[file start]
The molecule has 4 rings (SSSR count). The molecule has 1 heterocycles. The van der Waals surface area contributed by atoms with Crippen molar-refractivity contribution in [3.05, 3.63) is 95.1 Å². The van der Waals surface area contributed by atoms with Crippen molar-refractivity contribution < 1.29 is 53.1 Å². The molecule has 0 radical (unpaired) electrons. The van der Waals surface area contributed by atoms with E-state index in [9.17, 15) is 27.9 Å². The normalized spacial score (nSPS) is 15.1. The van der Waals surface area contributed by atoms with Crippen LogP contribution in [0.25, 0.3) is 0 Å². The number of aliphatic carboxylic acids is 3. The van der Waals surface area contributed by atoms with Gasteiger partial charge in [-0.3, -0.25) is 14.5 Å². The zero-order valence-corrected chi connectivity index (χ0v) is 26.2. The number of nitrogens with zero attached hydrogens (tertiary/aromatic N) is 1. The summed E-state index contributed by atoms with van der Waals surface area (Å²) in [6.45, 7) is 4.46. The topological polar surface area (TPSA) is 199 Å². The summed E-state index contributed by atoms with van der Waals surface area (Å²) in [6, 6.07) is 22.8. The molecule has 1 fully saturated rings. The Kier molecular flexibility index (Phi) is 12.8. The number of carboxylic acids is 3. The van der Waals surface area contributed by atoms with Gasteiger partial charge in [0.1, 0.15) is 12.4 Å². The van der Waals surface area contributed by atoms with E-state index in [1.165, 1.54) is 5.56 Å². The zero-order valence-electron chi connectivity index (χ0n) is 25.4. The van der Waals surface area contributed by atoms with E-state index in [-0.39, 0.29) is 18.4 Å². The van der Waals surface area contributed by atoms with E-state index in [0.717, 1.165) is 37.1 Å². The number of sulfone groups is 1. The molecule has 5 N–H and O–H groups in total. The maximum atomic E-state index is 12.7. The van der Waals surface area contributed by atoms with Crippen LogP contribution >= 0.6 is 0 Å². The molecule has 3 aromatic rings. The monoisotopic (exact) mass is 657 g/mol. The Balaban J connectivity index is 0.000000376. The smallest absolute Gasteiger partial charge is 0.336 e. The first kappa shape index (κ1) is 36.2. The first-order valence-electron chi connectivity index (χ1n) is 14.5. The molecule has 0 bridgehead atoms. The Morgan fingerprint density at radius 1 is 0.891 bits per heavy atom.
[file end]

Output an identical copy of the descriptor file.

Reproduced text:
The molecule has 4 rings (SSSR count). The molecule has 1 heterocycles. The van der Waals surface area contributed by atoms with Crippen molar-refractivity contribution in [3.05, 3.63) is 95.1 Å². The van der Waals surface area contributed by atoms with Crippen molar-refractivity contribution < 1.29 is 53.1 Å². The molecule has 0 radical (unpaired) electrons. The van der Waals surface area contributed by atoms with E-state index in [9.17, 15) is 27.9 Å². The normalized spacial score (nSPS) is 15.1. The van der Waals surface area contributed by atoms with Crippen LogP contribution in [0.25, 0.3) is 0 Å². The number of aliphatic carboxylic acids is 3. The van der Waals surface area contributed by atoms with Gasteiger partial charge in [-0.3, -0.25) is 14.5 Å². The zero-order valence-corrected chi connectivity index (χ0v) is 26.2. The number of nitrogens with zero attached hydrogens (tertiary/aromatic N) is 1. The summed E-state index contributed by atoms with van der Waals surface area (Å²) in [6.45, 7) is 4.46. The topological polar surface area (TPSA) is 199 Å². The summed E-state index contributed by atoms with van der Waals surface area (Å²) in [6, 6.07) is 22.8. The molecule has 1 fully saturated rings. The Kier molecular flexibility index (Phi) is 12.8. The number of carboxylic acids is 3. The van der Waals surface area contributed by atoms with Gasteiger partial charge in [0.1, 0.15) is 12.4 Å². The van der Waals surface area contributed by atoms with E-state index in [1.165, 1.54) is 5.56 Å². The zero-order valence-electron chi connectivity index (χ0n) is 25.4. The van der Waals surface area contributed by atoms with E-state index in [-0.39, 0.29) is 18.4 Å². The van der Waals surface area contributed by atoms with E-state index in [0.717, 1.165) is 37.1 Å². The number of sulfone groups is 1. The molecule has 5 N–H and O–H groups in total. The maximum atomic E-state index is 12.7. The van der Waals surface area contributed by atoms with Crippen LogP contribution >= 0.6 is 0 Å². The molecule has 3 aromatic rings. The monoisotopic (exact) mass is 657 g/mol. The Balaban J connectivity index is 0.000000376. The smallest absolute Gasteiger partial charge is 0.336 e. The first kappa shape index (κ1) is 36.2. The first-order valence-electron chi connectivity index (χ1n) is 14.5. The molecule has 0 bridgehead atoms. The Morgan fingerprint density at radius 1 is 0.891 bits per heavy atom.